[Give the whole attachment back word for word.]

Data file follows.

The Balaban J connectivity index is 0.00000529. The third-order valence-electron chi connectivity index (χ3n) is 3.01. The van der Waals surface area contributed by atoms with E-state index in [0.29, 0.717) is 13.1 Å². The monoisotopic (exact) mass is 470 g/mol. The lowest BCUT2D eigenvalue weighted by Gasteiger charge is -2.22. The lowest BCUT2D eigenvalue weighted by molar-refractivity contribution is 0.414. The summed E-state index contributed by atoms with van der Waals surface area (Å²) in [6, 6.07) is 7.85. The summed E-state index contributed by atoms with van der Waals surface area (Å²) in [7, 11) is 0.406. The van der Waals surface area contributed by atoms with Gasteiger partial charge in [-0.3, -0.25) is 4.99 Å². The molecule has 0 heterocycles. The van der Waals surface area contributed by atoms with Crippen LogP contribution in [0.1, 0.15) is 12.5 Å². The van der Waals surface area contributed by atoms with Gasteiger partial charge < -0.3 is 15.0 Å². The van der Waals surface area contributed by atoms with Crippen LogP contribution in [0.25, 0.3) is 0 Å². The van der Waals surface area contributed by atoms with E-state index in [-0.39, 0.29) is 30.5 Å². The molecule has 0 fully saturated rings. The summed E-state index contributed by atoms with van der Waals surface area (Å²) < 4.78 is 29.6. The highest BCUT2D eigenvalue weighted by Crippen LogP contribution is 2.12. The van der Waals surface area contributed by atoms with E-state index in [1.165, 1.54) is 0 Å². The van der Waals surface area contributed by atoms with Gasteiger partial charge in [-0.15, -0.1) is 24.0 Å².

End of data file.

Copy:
The Balaban J connectivity index is 0.00000529. The third-order valence-electron chi connectivity index (χ3n) is 3.01. The van der Waals surface area contributed by atoms with E-state index in [0.29, 0.717) is 13.1 Å². The monoisotopic (exact) mass is 470 g/mol. The lowest BCUT2D eigenvalue weighted by Gasteiger charge is -2.22. The lowest BCUT2D eigenvalue weighted by molar-refractivity contribution is 0.414. The summed E-state index contributed by atoms with van der Waals surface area (Å²) in [6, 6.07) is 7.85. The summed E-state index contributed by atoms with van der Waals surface area (Å²) in [7, 11) is 0.406. The van der Waals surface area contributed by atoms with Gasteiger partial charge in [-0.3, -0.25) is 4.99 Å². The molecule has 0 heterocycles. The van der Waals surface area contributed by atoms with Crippen LogP contribution in [0.1, 0.15) is 12.5 Å². The van der Waals surface area contributed by atoms with Gasteiger partial charge < -0.3 is 15.0 Å². The van der Waals surface area contributed by atoms with Crippen LogP contribution in [0.25, 0.3) is 0 Å². The van der Waals surface area contributed by atoms with E-state index in [-0.39, 0.29) is 30.5 Å². The molecule has 0 fully saturated rings. The summed E-state index contributed by atoms with van der Waals surface area (Å²) < 4.78 is 29.6. The highest BCUT2D eigenvalue weighted by Crippen LogP contribution is 2.12. The van der Waals surface area contributed by atoms with E-state index in [1.165, 1.54) is 0 Å². The van der Waals surface area contributed by atoms with Gasteiger partial charge in [-0.15, -0.1) is 24.0 Å².